11 signs your IT project is doomed

No senior buy-in, minimum spec targets, a 'nothing can go wrong' mentality -- here's how to sense demise before your IT project meets its ignominious end

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11 signs your IT project is doomed

The IT world is no stranger to projects that go down in flames. Anyone who has had the unenviable pleasure of participating in a failed IT effort likely sensed its demise well before the go-live date. That sixth sense is invaluable in a competitive field like IT.

Whether you're looking to avoid being saddled to a dud or to steer a doomed rollout out of the ditch, you must recognize the signs of imminent failure well before a project comes apart at the seams. It can be a career-saver.

We’ve gathered 11 red flags to look for in assessing IT project health. Be proactive whenever you encounter one -- or if you can, simply walk away. Your career depends on it.

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Red flag No. 1: The project has launched without senior buy-in

Here's how it usually happens: A strong personality in the company has a "terrific" idea and plans meetings and allocates resources without waiting to see if senior management agrees. Many of these projects proceed until the point where real money must be spent; then they collapse completely. Often everyone on the project, except its originator, doesn't know the project hasn't been approved, nor that budget hasn't been allocated.

To avoid being saddled to such a project, always ask who in senior management is a sponsor and what the budget allocation is. Don't accept answers claiming no budget has been allocated because people don't know what it's going to cost until the project is underway.

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Red flag No. 2: No detailed project plan exists

Project-planning software can be complex and frustrating. The only thing I hate more than architecting a detailed project plan is being involved in a project that doesn't have one. Formal project plans force the project manager to consider all the necessary phases and steps, and the order in which to proceed. To paraphrase an oft-quoted line, "Failure to plan is planning to fail."

Any project with an estimated timeline longer than two weeks should have a detailed project plan. If you’re presented with a project that doesn’t, create your own. Besides forcing everyone to consider all the tasks and tactics, doing so will force them to come up with realistic timetables. A detailed project plan is far better than "best guesses" or gut feelings.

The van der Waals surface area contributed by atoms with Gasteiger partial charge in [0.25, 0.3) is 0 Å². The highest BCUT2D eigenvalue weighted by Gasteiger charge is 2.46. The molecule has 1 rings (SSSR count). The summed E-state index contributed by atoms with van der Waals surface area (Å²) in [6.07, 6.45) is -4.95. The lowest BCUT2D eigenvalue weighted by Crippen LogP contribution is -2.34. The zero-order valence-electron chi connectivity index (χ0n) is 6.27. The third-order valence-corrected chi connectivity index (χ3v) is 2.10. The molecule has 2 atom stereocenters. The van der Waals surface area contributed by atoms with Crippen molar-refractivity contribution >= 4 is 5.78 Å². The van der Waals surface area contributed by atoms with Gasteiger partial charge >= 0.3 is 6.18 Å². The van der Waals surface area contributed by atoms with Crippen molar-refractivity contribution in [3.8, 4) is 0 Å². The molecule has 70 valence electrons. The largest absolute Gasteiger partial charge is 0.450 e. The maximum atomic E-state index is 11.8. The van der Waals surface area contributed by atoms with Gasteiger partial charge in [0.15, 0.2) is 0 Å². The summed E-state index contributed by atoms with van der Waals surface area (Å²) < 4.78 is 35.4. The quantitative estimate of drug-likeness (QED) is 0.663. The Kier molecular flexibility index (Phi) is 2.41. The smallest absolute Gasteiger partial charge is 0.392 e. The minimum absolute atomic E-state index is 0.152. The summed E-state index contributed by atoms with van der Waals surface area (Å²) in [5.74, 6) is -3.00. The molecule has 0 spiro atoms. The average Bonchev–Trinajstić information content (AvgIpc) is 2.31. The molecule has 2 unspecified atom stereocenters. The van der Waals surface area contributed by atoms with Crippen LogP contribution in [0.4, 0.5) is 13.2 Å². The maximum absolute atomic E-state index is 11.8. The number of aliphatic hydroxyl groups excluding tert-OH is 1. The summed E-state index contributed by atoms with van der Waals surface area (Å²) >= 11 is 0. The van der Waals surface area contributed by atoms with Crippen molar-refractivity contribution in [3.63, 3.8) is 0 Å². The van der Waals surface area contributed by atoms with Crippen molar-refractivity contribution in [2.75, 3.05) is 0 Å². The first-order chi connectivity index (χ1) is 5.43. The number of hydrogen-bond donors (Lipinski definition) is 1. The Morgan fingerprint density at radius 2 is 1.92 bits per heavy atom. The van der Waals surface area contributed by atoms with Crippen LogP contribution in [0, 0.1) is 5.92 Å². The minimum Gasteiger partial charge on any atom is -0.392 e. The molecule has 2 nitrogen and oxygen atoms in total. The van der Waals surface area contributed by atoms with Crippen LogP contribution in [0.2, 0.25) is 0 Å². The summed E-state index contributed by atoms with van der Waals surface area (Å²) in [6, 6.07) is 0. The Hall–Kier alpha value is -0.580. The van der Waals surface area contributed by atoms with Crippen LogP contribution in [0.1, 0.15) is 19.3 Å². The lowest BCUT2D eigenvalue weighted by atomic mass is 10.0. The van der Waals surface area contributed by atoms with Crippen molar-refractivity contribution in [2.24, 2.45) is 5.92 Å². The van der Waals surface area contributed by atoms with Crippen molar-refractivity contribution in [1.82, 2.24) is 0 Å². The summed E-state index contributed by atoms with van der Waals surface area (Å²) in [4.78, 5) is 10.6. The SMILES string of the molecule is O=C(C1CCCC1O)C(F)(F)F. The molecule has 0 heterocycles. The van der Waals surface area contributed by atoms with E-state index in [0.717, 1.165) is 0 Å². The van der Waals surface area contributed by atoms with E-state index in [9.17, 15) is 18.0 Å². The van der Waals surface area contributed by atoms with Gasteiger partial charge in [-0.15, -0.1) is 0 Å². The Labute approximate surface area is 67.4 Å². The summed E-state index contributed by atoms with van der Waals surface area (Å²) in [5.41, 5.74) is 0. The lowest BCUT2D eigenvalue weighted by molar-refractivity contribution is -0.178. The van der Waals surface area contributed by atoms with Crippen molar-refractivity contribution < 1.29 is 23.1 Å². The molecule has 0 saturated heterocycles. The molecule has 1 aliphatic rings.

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Red flag No. 3: Meetings have been scheduled without concern for team member availability

When a project or team leader arbitrarily schedules meetings that are in conflict with other important, already standing meetings, you know your project is doomed. Doing so ensures that vital team members will be absent, thereby undercutting the purpose and effectiveness of your meeting.

The solution is simple: Spend time before scheduling meetings to learn the calendars of important attendees. Find the common availabilities and pick a time slot. Don't go too far in allowing participants to vote -- this can lead to bad feelings from those whose proposed time slots get turned down. Instead, be authoritative and pick a time you know everyone can live with. Adjust afterward if necessary. Also, publicize your team's standing meeting times so others don't accidentally schedule over it.

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Red flag No. 4: Users have had little (to no) early involvement

Everyone taking even a basic IT class in college is taught to involve users early when launching any project. That's why it’s so surprising to see large, complex projects nearly complete before users are brought in to provide advice. I've seen many large, evolving projects derailed because users tell leaders that a particular process hasn't been done that way for a long time and the new process doesn't work either.

Make sure real users, or their advocates, are invited from the get-go. You cannot have them in too early. The more involvement they have, the greater your chance of success. If your project covers multiple departments, make sure to have user representatives from each. Also be sure users feel they can voice their real opinion.

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Red flag No. 5: The project targets the minimum specs

Nothing kills project success like buying the bare-minimum hardware.